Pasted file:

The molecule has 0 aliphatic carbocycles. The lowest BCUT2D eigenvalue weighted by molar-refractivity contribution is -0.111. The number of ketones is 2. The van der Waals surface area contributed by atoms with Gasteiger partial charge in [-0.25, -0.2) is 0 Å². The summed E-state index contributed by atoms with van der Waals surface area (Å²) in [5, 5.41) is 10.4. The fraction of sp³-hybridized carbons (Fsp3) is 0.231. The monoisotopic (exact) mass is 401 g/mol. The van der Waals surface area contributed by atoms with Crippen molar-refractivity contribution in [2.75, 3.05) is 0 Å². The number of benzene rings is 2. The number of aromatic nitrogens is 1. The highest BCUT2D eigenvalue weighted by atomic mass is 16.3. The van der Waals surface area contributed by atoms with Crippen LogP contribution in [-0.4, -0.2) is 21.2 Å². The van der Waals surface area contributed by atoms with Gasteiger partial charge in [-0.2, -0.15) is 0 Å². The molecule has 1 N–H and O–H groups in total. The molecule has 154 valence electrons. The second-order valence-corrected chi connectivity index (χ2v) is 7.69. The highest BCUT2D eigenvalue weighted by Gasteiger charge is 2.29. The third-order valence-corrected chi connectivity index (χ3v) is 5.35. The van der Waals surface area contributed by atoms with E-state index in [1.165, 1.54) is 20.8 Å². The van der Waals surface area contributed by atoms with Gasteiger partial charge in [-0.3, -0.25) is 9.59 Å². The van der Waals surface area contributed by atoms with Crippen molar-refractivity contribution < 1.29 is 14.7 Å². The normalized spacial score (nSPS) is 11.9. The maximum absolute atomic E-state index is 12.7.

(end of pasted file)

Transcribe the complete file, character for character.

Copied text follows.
The molecule has 0 aliphatic carbocycles. The lowest BCUT2D eigenvalue weighted by molar-refractivity contribution is -0.111. The number of ketones is 2. The van der Waals surface area contributed by atoms with Gasteiger partial charge in [-0.25, -0.2) is 0 Å². The summed E-state index contributed by atoms with van der Waals surface area (Å²) in [5, 5.41) is 10.4. The fraction of sp³-hybridized carbons (Fsp3) is 0.231. The monoisotopic (exact) mass is 401 g/mol. The van der Waals surface area contributed by atoms with Crippen molar-refractivity contribution in [2.75, 3.05) is 0 Å². The number of benzene rings is 2. The number of aromatic nitrogens is 1. The highest BCUT2D eigenvalue weighted by atomic mass is 16.3. The van der Waals surface area contributed by atoms with Crippen LogP contribution in [-0.4, -0.2) is 21.2 Å². The van der Waals surface area contributed by atoms with Gasteiger partial charge in [-0.2, -0.15) is 0 Å². The molecule has 1 N–H and O–H groups in total. The molecule has 154 valence electrons. The second-order valence-corrected chi connectivity index (χ2v) is 7.69. The highest BCUT2D eigenvalue weighted by Gasteiger charge is 2.29. The third-order valence-corrected chi connectivity index (χ3v) is 5.35. The van der Waals surface area contributed by atoms with E-state index in [1.165, 1.54) is 20.8 Å². The van der Waals surface area contributed by atoms with Gasteiger partial charge in [-0.3, -0.25) is 9.59 Å². The van der Waals surface area contributed by atoms with Crippen molar-refractivity contribution < 1.29 is 14.7 Å². The normalized spacial score (nSPS) is 11.9. The maximum absolute atomic E-state index is 12.7.